Cloud computing: mainframe redux

Thanks in part to a directive from Federal CIO Vivek Kundra, federal agencies are starting to buy various technology services from cloud providers.

Meanwhile, more than a few agencies also want to make their data centers more cloudlike, which is to say they want the centers to be more efficient in terms of hardware and energy use and more flexible in responding to users’ needs. Kundra’s governmentwide data center consolidation initiative — his other high-profile plan for IT reform — is also fueling those plans. As a result, the predominant vision for the consolidated government data center of the future is basically a recipe for a private cloud.

Government technology executives might find themselves working with some new terminology and concepts as they chart this cloud-heavy future. But the road map vendors will offer them might have a familiar ring, especially for those who have been around IT for a while.

The new product offerings go by names such as converged infrastructure, unified computing or the whimsical-sounding cloud in a box. The idea is that a vendor or small team of vendors combines server, storage, network, virtualization and management products into one pretested, seamless package or stack. Drop it in your data center, load up your software, and away you go. No muss, no fuss.

The Vblock infrastructure package from EMC, VMware — owned primarily by EMC — and Cisco Systems is one example that has been getting a lot of attention. Similar options are available or forthcoming from most large vendors, including IBM, Hewlett-Packard, Oracle, Dell, Hitachi and Fujitsu.

The integrated stacks are reminiscent of the mainframe model, in which one vendor supplied the chips to the disks and everything in between. For customers, the old model meant they spent a huge portion of their hardware acquisition and support budget with one company.

Fast forward to today. Although it’s unlikely any single company will reign as IBM did with mainframes, it is quite possible that you could again be tying a big chunk of your IT infrastructure spending to one or two companies.

That’s not necessarily bad.

“The cost savings from what might be superior performance, ease of operation and the ability to move in-house staff from low-level break-fix to more strategic tasks will over time probably far outweigh what [organizations] give up or what they fear about vendor lock-in,” said Lauren Jones, a principal analyst at Input.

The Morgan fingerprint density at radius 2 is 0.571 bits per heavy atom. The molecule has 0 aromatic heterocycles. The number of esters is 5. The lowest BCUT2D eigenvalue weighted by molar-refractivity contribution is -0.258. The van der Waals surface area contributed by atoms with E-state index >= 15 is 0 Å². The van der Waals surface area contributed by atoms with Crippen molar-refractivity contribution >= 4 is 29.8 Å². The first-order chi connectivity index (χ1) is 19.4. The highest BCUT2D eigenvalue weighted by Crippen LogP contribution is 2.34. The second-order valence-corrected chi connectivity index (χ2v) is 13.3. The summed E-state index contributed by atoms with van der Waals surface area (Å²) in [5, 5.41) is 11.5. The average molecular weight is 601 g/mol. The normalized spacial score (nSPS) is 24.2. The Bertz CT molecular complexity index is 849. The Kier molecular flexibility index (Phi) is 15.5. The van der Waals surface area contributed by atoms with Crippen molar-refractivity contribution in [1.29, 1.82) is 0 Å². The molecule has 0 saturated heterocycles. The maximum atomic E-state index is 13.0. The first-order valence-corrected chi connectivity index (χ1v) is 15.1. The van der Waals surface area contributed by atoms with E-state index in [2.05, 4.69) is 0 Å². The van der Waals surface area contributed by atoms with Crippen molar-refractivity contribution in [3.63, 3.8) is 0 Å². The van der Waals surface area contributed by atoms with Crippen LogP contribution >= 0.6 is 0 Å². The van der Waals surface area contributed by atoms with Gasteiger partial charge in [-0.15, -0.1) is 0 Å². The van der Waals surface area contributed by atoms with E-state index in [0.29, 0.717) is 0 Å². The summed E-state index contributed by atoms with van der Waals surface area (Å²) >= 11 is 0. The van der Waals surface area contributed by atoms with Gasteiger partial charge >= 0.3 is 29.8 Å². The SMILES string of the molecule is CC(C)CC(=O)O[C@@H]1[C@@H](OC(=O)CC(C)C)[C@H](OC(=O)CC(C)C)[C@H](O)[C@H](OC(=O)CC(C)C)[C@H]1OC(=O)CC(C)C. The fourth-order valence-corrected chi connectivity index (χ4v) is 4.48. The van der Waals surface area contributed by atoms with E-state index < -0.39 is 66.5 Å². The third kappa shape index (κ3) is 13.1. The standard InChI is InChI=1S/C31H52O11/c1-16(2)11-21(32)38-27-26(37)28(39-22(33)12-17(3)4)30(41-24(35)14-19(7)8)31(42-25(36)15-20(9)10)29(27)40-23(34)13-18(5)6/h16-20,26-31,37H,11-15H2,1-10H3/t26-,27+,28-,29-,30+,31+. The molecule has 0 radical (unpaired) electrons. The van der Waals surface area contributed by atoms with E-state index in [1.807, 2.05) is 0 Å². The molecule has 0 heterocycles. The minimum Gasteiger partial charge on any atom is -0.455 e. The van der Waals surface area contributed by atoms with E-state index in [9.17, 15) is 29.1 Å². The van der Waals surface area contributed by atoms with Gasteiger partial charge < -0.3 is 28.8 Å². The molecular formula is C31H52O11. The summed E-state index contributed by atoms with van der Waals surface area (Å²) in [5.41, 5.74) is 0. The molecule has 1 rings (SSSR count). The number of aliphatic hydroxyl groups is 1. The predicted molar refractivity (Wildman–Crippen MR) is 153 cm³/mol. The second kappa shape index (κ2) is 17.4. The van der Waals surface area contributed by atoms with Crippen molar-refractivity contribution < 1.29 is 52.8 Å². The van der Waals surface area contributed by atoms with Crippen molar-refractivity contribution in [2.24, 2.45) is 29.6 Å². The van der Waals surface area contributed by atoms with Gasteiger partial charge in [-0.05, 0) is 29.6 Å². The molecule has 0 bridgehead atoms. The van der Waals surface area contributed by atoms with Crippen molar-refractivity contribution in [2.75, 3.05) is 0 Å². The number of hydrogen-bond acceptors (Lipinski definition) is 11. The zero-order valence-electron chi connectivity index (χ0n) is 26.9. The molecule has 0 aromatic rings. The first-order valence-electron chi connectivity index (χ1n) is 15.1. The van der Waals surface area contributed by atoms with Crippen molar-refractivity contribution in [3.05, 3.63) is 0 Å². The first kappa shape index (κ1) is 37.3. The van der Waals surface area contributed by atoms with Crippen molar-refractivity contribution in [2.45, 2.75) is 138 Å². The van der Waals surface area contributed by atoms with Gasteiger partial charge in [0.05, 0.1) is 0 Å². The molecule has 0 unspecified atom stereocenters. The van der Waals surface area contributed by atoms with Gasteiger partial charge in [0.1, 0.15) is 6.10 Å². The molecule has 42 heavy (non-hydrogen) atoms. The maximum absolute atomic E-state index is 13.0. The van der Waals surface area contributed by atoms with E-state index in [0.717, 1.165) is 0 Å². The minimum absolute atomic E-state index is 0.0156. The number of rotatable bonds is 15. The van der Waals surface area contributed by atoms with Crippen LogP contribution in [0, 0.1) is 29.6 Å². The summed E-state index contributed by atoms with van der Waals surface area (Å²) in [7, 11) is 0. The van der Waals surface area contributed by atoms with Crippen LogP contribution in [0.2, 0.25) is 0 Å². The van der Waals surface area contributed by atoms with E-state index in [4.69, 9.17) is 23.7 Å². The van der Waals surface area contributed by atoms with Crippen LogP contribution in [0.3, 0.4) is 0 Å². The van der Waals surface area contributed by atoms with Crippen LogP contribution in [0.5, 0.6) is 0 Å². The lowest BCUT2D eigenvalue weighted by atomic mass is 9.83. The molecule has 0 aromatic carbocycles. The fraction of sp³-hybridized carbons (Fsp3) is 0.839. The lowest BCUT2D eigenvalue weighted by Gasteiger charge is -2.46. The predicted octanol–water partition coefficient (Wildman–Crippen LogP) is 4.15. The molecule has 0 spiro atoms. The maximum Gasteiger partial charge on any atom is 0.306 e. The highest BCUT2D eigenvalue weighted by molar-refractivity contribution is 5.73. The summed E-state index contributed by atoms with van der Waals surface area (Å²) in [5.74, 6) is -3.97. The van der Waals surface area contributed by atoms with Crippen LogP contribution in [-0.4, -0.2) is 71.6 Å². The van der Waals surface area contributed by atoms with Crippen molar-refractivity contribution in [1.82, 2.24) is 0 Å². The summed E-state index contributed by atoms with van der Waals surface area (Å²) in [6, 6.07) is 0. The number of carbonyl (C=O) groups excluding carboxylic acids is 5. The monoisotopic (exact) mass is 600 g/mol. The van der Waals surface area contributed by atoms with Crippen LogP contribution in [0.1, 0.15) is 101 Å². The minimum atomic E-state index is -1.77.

Jones has written that those converged packages could help agencies accelerate efforts to consolidate data centers and build private clouds. She and others also say the approach will lead to a handful of mega-vendors that own not only the cloud infrastructure market but also the IT market as a whole.

Assuming they are right, what should CIOs look for in such an important supplier? The integration of components is achieved through the system orchestration software, so the quality of that particular piece will be crucial, said Chris Evans, director of storage consulting firm Brookend.

Portability, or the ability to move workloads from one infrastructure stack to another, will also be an important feature. But don’t count on it being a priority for suppliers. “Many vendors will fight against offering portability or [will] offer features that allow a customer to easily move into but not out of a particular vendor's cloud offering,” Evans said.

For those who want more flexibility and are willing to shoulder the integration work themselves, there is another option taking shape. NASA built its private cloud-computing platform, called Nebula, using various open-source programs and commercial hardware. Now the agency is contributing some of its engineering work to an open-source project called OpenStack. Some organizations are already using it to assemble what one writer has referred to as a poor man’s cloud in a box.

About the Author

John Zyskowski is a senior editor of Federal Computer Week. Follow him on Twitter: @ZyskowskiWriter.

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